Jazz composer Oney celebrates the centennial of musician Peggy Lee’s birth in a melodious tribute to the singer’s versatility as a singer and composer. Lee (1920–2002) grew up in North Dakota and during high school had guest spots singing on local radio stations until she was offered her own show. At age 17 she left for California, where she was discovered by and joined up with band leader Benny Goodman. She eventually left Goodman’s band to pursue a solo career, and signed a contract with Capitol Records, releasing her first album, Rendezvous with Peggy Lee, in 1947. Oney illustrates how Lee’s restless creativity and canny music and business sense helped her climb the ladder of success and expanded her audiences. In the 1950s Lee was offered another radio show, the Peggy Lee Show (also known as Club 88), a segment of which was to highlight contemporary composers such as Frank Loesser and Hoagy Carmichael. In the 1970s, Lee collaborated with such stars as Paul McCartney and Stevie Wonder, which introduced her to a new generation of listeners. As Oney points out, Lee’s ways with a song allowed her to move with ease from singing blues and jazz to popular contemporary songs. This is a delightful volume for fans of American pop standards.
Oney pays tribute to the iconic singer by focusing “exclusively on Lee’s musical footprint and artistic legacy." Previous books about Lee haven’t paid sufficient attention to her musicianship, Oney writes, and she capably fills the void with this thoughtful and perceptive look at Lee's 60-year career. Lee recorded more than 50 albums and composed more than 250 songs, and Oney describes how many were created. Lee worked with a number of notables in American popular song, and among them were Benny Goodman, Bing Crosby, Mel Tormé, Vic Damone, Perry Como, Judy Garland, and Frank Sinatra. Lee was also an advocate for intellectual property rights and royalties for film composers, songwriters, and musical performers. In her early years as a big band singer to her recordings for Capitol, Decca, and other labels; her film contributions as performer, composer, and lyricist; her concerts and collaborations with other artists, new and established; her television performances; and more, Peggy Lee left her mark on American music. Oney's fresh and comprehensive biography is the perfect way to celebrate the centennial of Lee's birth.
This beautiful book achieves its aim with resounding success . . . Professor Oney seems uniquely qualified for her narrowly specified subject – an easily accessible and lucidly composed examination of Peggy Lee’s individual recordings over her career. . . . It is rare to find a work of such perfection as this book, and I can confirm that it is matched in that by the genius and natural talent of its subject.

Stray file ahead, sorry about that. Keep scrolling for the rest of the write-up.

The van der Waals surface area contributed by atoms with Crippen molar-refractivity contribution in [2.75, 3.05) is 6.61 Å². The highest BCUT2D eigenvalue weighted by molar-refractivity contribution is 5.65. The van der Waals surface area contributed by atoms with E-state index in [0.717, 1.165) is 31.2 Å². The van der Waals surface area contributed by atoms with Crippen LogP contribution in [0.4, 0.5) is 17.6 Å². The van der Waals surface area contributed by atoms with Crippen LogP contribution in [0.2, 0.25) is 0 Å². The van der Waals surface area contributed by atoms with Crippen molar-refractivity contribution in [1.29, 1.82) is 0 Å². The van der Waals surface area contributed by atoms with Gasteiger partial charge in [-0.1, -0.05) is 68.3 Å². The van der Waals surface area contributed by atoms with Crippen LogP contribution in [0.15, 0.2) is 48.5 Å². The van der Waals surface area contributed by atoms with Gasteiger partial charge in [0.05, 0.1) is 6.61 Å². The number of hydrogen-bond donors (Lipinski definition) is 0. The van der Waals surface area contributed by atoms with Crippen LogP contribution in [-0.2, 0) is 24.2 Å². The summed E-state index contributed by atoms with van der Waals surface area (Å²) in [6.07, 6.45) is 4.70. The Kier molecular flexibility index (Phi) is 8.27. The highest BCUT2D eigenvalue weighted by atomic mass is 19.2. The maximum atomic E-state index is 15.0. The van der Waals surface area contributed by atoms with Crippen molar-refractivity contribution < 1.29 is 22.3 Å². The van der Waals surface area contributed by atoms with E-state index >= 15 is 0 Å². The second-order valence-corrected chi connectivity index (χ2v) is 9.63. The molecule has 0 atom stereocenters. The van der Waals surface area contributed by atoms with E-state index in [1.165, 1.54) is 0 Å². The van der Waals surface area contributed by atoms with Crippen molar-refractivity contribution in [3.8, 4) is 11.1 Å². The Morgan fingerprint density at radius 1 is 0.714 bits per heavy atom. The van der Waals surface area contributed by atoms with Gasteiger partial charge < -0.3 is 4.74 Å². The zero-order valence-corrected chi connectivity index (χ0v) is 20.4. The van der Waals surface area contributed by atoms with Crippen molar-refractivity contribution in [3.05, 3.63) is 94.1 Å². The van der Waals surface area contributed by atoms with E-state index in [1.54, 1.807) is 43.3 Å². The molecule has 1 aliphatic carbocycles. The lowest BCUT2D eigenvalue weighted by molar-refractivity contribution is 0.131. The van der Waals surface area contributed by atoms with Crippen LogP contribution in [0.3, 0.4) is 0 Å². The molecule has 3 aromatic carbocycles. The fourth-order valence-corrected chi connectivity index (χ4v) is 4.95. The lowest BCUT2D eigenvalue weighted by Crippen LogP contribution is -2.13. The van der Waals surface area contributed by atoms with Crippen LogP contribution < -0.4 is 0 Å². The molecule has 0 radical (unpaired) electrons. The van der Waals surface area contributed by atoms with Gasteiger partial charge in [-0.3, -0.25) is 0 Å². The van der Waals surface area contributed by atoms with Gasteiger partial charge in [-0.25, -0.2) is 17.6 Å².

4 Stars . . . Oney’s analysis of her subject’s unique singing style and eclectic musical output is revealing and piercingly insightful. She paints a fascinating portrait of a genius-level pop music pioneer . . . the book’s persuasive tone will justifiably prompt many readers to explore the vast shining sea that is Lee’s back catalogue.
This is a book that will appeal to those who are fans not only of Peggy Lee, but anyone interested in the area of American popular music. It is well written and researched, and provides a comprehensive view of the unique and continuingly appealing artistry of one of America’s most significant musical personalities.
. . . this finely tuned appraisal of Peggy Lee’s prolific career is totally absorbing. . . . Oney reminds us that Lee was a true pioneer, deftly navigating her way through a male dominated industry and not afraid to champion royalty rights for fellow songwriters.
Carefully researched and lovingly written, [Peggy Lee] digs into the backstories of Lee’s career, documenting challenges faced and triumphs claimed during six decades of performing.
It is impossible to come away from this book, especially if revisiting Lee's music en route, without a heightened sense of the nuance, skill and control in Lee's delivery . . . Oney's relentless attention to the technicalities in Lee's singing—the smears and slides, the perfect pitch, her rich tone and emotional gravitas, the soft, breathy delivery that was her calling card, and her improvisational ability to transform a song's melody and rhythm, build a persuasive picture of a singular talent . . . Peggy Lee: A Century Of Song will doubtless delight Lee's legions of fans, but its insights into Lee's stagecraft should be of particular interest to any aspiring singers who are sincere about the art of song, regardless of genre.
12/15/20: Jazz Times published exclusive book excerpt in honor of the artist’s centennial; “An Examination of Black Coffee by Peggy Lee.”